Paying Off Credit Card Debt

I’m a young, single, recent college graduate and I am saving up for a down payment for a house. I’m contemplating if I should instead use my savings to pay off my credit card debt. Seeing my current social status, which option would be a better investment?
— S. Jartu, Via the Internet

Homeownership is one of the cornerstones to building wealth, so kudos to you for seeking to buy your first residence as a recent grad about to enter the workforce. Without knowing any specifics about your debt situation, the general advice would be to continue to save for a down payment on a home and to also pay down your credit card balances.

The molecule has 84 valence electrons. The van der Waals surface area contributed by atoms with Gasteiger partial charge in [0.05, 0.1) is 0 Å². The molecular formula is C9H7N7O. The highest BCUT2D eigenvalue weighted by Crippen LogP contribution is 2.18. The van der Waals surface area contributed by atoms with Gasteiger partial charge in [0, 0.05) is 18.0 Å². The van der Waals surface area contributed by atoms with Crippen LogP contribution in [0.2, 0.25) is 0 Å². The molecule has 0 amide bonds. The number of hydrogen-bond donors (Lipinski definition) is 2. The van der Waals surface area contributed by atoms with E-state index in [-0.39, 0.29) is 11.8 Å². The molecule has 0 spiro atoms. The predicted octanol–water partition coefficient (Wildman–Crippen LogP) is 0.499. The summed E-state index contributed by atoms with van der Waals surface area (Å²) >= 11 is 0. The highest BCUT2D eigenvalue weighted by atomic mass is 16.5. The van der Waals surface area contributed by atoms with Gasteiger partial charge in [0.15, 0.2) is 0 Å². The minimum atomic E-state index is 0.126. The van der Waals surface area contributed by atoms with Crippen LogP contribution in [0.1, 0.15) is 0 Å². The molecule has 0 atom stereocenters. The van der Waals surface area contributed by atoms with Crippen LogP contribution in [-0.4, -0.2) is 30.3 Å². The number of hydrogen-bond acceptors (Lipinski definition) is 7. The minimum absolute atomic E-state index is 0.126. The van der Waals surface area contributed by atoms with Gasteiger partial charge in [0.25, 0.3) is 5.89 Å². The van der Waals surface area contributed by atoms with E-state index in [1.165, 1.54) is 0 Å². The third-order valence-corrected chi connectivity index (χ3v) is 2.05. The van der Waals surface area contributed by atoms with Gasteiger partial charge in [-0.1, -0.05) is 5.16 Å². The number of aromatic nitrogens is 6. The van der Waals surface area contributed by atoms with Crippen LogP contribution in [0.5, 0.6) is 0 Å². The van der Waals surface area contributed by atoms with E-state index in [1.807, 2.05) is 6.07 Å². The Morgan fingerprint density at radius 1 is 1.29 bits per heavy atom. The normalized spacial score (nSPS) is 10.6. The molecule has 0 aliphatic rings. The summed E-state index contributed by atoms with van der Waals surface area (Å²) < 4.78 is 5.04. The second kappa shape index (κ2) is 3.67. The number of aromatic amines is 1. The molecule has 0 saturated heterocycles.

You should use a structured approach to reduce debts. Start by paying the smallest balance first and progressing to the largest. As you eliminate one debt, use the cash surplus to pay off the next debt. If you have annual fees and double-digit interest rates on your credit cards, negotiate with creditors for lower rates and no fees. Or apply for a lower interest rate credit card and transfer the balances. As long as you are diligent about making payments on time over the next six months and maintain good credit standing, you should qualify for a mortgage at a favorable interest rate. Make sure you don’t close out your credit card accounts, since this could work against you when applying for a mortgage. Also, seek alternative financing sources such as grants, mortgage assistance, or low down payment programs available for first time home buyers through banks and state housing authorities.